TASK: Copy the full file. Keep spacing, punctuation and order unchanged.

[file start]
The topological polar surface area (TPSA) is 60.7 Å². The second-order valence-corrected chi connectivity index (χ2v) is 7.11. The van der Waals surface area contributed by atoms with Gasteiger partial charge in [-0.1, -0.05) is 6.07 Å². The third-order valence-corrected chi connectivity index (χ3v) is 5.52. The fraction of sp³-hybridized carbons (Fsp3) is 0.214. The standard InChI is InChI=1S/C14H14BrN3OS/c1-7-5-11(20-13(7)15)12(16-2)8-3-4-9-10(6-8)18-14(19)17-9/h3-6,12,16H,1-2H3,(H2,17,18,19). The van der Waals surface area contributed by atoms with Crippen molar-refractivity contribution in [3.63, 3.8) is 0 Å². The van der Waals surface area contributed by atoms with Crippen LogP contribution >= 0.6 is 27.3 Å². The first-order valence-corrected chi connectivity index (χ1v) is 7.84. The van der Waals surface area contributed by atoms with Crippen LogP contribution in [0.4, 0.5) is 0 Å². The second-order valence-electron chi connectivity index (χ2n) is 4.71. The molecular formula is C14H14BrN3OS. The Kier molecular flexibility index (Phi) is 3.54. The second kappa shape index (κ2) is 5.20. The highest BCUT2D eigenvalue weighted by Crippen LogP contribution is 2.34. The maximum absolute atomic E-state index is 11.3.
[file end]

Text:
The topological polar surface area (TPSA) is 60.7 Å². The second-order valence-corrected chi connectivity index (χ2v) is 7.11. The van der Waals surface area contributed by atoms with Gasteiger partial charge in [-0.1, -0.05) is 6.07 Å². The third-order valence-corrected chi connectivity index (χ3v) is 5.52. The fraction of sp³-hybridized carbons (Fsp3) is 0.214. The standard InChI is InChI=1S/C14H14BrN3OS/c1-7-5-11(20-13(7)15)12(16-2)8-3-4-9-10(6-8)18-14(19)17-9/h3-6,12,16H,1-2H3,(H2,17,18,19). The van der Waals surface area contributed by atoms with Crippen molar-refractivity contribution in [3.63, 3.8) is 0 Å². The van der Waals surface area contributed by atoms with Crippen LogP contribution >= 0.6 is 27.3 Å². The first-order valence-corrected chi connectivity index (χ1v) is 7.84. The van der Waals surface area contributed by atoms with Crippen LogP contribution in [0.4, 0.5) is 0 Å². The second-order valence-electron chi connectivity index (χ2n) is 4.71. The molecular formula is C14H14BrN3OS. The Kier molecular flexibility index (Phi) is 3.54. The second kappa shape index (κ2) is 5.20. The highest BCUT2D eigenvalue weighted by Crippen LogP contribution is 2.34. The maximum absolute atomic E-state index is 11.3.